Born in 1948 in India, Shivananda Duncan Khan migrated to the UK when he was ten years old. In 1988 he founded an organization for South Asian LGBTs in London called Shakti, followed by health support groups for MSMs across India, Bangladesh and other South Asian countries. After losing a close gay Muslim friend to AIDS in the early 1990s, Mr Khan became active in the AIDS response and founded the Naz Foundation International based in London and Lucknow.

AIDS funding landscape in Asia and the Pacific

Ishdeep Kohli – CNS
A number of countries in the Asia and the Pacific are showing commitment and leadership by increasing domestic investments for HIV. Malaysia currently funds 97% of its own AIDS response, China 88% and Thailand 85%; India too has committed to increase domestic funding to more than 90% in its next phase of the AIDS response.

New AIDS response: Will there be funds to continue community work?

Nenet Ortega - CNS
The Global Fund has helped governments and civil society organizations to ‘jump start’ their programmes by funding national HIV, tuberculosis (TB) and malaria initiatives. This has included support to community work, and ART provision etc. This has also helped stimulate domestic health spending, as governments are expected to provide counterpart funds, and eventually to address issues of longer-term sustainability.

Five things you need to know about naloxone

Citizen News Service - CNS
You may think that superheroes only fight crime, but they can also fight serious public health issues like drug overdose – a major and often overlooked cause of death among people who inject heroin or other opioids. Armed with naloxone the safe, effective, and easy-to-use antidote to opioid overdose, I travel the world fighting the overdose epidemic. And I’m not the only superhero with naloxone. Drug users, their families, outreach workers, and police around the globe have been trained to use naloxone to save lives.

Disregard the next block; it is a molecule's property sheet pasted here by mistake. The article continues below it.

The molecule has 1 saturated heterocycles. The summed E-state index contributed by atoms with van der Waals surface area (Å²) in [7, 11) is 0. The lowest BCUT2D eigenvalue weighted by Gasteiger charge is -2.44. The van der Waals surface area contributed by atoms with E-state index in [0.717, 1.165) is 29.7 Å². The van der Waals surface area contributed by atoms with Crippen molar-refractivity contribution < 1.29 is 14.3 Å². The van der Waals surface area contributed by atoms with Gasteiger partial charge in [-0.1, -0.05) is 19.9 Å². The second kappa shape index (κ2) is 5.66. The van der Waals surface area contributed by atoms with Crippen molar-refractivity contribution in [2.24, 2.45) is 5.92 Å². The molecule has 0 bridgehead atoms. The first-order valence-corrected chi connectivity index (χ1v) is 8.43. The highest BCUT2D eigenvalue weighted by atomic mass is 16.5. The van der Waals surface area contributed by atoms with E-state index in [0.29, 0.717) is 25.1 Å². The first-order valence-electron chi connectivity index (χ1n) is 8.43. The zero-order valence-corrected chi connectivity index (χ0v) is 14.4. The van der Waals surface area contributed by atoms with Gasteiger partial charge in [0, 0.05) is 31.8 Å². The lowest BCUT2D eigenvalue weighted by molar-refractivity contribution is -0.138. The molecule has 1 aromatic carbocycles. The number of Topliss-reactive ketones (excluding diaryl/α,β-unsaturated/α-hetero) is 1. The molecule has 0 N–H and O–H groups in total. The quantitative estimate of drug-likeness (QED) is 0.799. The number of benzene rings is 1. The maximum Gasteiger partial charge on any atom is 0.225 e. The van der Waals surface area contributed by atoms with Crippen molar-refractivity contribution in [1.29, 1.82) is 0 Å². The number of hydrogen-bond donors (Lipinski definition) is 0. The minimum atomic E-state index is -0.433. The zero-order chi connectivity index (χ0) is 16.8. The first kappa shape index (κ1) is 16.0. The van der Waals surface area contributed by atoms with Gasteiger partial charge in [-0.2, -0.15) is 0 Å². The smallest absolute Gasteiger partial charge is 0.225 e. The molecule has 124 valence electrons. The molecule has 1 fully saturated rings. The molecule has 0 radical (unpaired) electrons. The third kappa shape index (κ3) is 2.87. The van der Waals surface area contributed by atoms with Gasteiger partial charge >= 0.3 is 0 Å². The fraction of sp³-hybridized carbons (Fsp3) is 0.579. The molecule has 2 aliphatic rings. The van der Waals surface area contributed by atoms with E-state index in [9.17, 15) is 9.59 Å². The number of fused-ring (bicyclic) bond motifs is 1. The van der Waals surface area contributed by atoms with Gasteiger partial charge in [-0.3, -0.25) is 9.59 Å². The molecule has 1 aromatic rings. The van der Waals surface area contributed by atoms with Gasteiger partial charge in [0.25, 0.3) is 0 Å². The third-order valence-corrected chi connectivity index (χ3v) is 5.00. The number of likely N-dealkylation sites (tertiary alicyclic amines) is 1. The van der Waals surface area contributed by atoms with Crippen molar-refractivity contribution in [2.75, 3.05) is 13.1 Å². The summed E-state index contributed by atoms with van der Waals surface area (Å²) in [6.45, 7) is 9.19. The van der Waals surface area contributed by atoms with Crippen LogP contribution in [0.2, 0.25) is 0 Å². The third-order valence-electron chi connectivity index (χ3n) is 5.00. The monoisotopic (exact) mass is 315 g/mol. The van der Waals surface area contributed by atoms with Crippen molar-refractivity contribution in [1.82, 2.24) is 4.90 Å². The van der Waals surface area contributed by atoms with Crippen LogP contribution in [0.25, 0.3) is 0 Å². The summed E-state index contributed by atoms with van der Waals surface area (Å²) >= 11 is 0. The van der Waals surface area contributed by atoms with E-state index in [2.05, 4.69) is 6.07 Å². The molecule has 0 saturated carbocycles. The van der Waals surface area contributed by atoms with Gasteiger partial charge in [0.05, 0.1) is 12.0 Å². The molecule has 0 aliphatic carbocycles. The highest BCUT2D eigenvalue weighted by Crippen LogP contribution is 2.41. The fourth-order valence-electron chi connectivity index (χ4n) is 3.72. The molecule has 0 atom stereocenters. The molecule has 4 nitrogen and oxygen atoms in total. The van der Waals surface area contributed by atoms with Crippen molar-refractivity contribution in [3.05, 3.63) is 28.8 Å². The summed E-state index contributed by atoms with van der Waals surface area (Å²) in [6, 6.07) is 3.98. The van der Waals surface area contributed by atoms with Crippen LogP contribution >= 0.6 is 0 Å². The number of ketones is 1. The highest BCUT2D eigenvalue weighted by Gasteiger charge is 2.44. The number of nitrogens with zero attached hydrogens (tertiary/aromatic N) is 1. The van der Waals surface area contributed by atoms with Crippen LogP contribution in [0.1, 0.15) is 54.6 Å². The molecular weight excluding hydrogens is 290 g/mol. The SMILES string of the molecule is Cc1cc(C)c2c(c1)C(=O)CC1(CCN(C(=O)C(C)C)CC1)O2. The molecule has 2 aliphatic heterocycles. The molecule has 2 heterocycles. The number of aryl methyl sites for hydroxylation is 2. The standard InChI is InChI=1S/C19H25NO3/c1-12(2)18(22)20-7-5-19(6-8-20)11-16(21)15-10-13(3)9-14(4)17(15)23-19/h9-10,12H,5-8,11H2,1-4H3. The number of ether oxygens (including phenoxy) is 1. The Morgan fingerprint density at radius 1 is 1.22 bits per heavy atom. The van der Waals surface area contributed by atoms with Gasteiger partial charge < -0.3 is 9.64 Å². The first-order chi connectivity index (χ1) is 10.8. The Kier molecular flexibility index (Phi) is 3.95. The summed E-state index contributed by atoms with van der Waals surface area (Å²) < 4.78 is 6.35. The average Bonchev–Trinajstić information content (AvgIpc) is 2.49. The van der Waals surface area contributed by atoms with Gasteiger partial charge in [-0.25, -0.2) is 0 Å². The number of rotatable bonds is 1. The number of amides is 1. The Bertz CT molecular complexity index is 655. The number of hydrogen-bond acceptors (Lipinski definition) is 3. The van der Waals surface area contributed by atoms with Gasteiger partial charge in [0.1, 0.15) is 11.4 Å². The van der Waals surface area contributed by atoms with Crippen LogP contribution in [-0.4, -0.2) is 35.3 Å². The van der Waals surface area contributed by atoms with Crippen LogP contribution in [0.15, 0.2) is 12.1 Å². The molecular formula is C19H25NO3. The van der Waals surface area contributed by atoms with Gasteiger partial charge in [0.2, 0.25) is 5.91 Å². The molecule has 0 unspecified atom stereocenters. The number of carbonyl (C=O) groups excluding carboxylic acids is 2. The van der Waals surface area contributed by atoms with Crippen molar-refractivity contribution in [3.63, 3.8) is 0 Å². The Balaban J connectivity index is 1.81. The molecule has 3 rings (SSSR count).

Getting to Zero: Country perspectives

Nenet Ortega – CNS
“Getting to Zero” is UNAIDS’ strategic mantra for attaining zero new infections, deaths and discrimination. To get there, countries are expected to adopt innovating preventive approaches, scale up and scale out treatment care and support, and advance human rights while capitalizing on gender equality to mitigate discrimination and stigma.

ICAAP 12: Will it happen? Should it happen?

Le Nguyen – CNS
Discussions and split opinions about the next ICAAP are swirling around the corridors of the Queen Sikirit Convention Center. On Wednesday, they crystallized in the form of debate session entitled: The future of ICAAP: Do we need one in 2015? That the question is being openly asked is healthy. The AIDS ‘community’ must be confident that investment of collective time, attention and resources is made for the best impact. And even though the decision about ICAAP2015 will most likely be made behind firmly closed doors, such a debate should be welcomed.